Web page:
Looking back, it sometimes seems that momentous historical events — the American Civil War, World War I, the rise of Adolf Hitler — were inevitable, almost preordained.
Only on closer inspection do we discover how quickly enormous catastrophes could have been avoided through some minute circumstance — a missed meeting, a sudden stomachache or a speech that ended earlier than expected.
Such thoughts are at the heart of “13 Minutes,” which examines how a rural German carpenter, planning and working completely on his own, almost succeeded in assassinating Hitler. The attempt — a bombing that missed its mark by some 780 seconds — took place two months after the Fuhrer started World War II but before the conquest of Europe and before the Holocaust claimed the lives of 6 million Jews.
At the center of the movie by German director Oliver Hirschbiegel is Georg Elser. In 1938, he was a 35-year-old carpenter and talented tinkerer in a small Swabian village, where he played in the town band, enjoyed dancing and was popular with the local women. He had been a Communist sympathizer (but never a party member), who observed with growing concern how the Nazi ideology gradually transformed his village and its inhabitants after Hitler assumed power in 1933.
In the movie, Elser, portrayed by Christian Friedel, watches as a woman he knows is forced to sit on the street, surrounded by brownshirts and townspeople, with a sign around her neck that reads, “In the village I am the greatest swine and consort only with Jews.” (It rhymes in German.) He also sees a propaganda film in which Hitler proclaims that, under his rule, every German will have a radio — then a luxury — and the rutted village roads will be paved and lighted.
At a time when highly educated statesmen and pundits are maintaining that Hitler represents a temporary aberration or can be appeased, the carpenter becomes convinced the Fuhrer will plunge Germany into war — and that if nobody else will stop the Nazi dictator, he will do the job himself.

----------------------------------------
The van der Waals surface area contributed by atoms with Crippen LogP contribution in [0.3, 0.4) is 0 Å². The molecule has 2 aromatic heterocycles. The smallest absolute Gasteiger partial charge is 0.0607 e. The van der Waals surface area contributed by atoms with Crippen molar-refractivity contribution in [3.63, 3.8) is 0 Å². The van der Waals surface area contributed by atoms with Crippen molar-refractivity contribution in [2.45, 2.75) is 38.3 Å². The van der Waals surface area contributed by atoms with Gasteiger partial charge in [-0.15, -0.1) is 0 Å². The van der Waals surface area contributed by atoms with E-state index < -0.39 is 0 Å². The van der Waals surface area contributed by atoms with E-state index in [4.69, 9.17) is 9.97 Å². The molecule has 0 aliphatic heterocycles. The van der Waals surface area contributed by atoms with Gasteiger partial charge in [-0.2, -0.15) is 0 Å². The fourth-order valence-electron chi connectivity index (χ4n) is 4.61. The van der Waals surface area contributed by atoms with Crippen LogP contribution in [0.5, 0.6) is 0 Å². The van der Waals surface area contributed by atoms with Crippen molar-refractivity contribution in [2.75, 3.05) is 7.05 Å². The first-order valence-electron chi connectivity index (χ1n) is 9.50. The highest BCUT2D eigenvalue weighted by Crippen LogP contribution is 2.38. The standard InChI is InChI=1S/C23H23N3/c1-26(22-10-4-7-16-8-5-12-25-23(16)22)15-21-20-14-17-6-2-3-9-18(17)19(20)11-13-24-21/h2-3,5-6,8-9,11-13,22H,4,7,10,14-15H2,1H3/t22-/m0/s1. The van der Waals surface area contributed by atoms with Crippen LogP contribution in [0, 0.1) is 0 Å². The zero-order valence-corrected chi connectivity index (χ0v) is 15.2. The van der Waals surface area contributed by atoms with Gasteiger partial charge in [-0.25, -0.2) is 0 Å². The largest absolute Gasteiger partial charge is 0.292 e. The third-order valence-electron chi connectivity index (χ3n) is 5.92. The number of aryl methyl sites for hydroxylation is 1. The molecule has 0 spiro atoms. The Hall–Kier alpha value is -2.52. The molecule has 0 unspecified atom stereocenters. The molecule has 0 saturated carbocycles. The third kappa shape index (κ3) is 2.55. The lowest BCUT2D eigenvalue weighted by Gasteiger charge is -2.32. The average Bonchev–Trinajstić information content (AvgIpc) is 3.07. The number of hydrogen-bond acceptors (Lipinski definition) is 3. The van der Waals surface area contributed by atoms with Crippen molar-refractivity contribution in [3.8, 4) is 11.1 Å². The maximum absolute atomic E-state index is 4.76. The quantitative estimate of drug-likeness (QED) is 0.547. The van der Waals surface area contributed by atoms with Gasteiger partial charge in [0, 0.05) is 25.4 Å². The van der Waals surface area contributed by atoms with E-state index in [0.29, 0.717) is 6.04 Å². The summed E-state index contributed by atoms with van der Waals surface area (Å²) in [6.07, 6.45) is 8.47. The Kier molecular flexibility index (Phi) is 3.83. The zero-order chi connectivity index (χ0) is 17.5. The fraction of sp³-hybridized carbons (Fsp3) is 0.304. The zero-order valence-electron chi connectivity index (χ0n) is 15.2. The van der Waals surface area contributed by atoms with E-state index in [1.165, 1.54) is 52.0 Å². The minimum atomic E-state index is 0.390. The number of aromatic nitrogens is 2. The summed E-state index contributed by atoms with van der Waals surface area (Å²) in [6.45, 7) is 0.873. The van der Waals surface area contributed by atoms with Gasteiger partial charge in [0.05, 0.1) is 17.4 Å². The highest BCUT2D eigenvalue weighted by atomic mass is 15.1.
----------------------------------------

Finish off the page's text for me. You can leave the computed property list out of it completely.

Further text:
Elser’s plan begins with the knowledge that Hitler addresses his earliest followers at Munich’s largest beer hall every Nov. 8, the date of his foiled 1923 putsch to seize power in the Bavarian city as a base to overthrow the Weimar Republic. Starting in late 1938, Elser visits the beer hall repeatedly, taking careful measurements of the columns flanking the speaker’s podium. After getting a job in an armaments factory, he smuggles out explosives, dynamite sticks and detonators.
As the date for the next anniversary of the 1923 putsch gets closer, Elser labors night after night on his knees, holding a flashlight in his mouth to insert the homemade bomb into the column and connect it to clocks timed to trigger an explosion during what he expected to be Hitler’s usual lengthy speech.
On the evening of Nov. 8, 1939, two months after German troops invaded Poland to ignite World War II, Elser takes a train to the Swiss border and awaits news of Hitler’s death. There he learns that the Fuhrer had cut short his speech unexpectedly and departed for Berlin.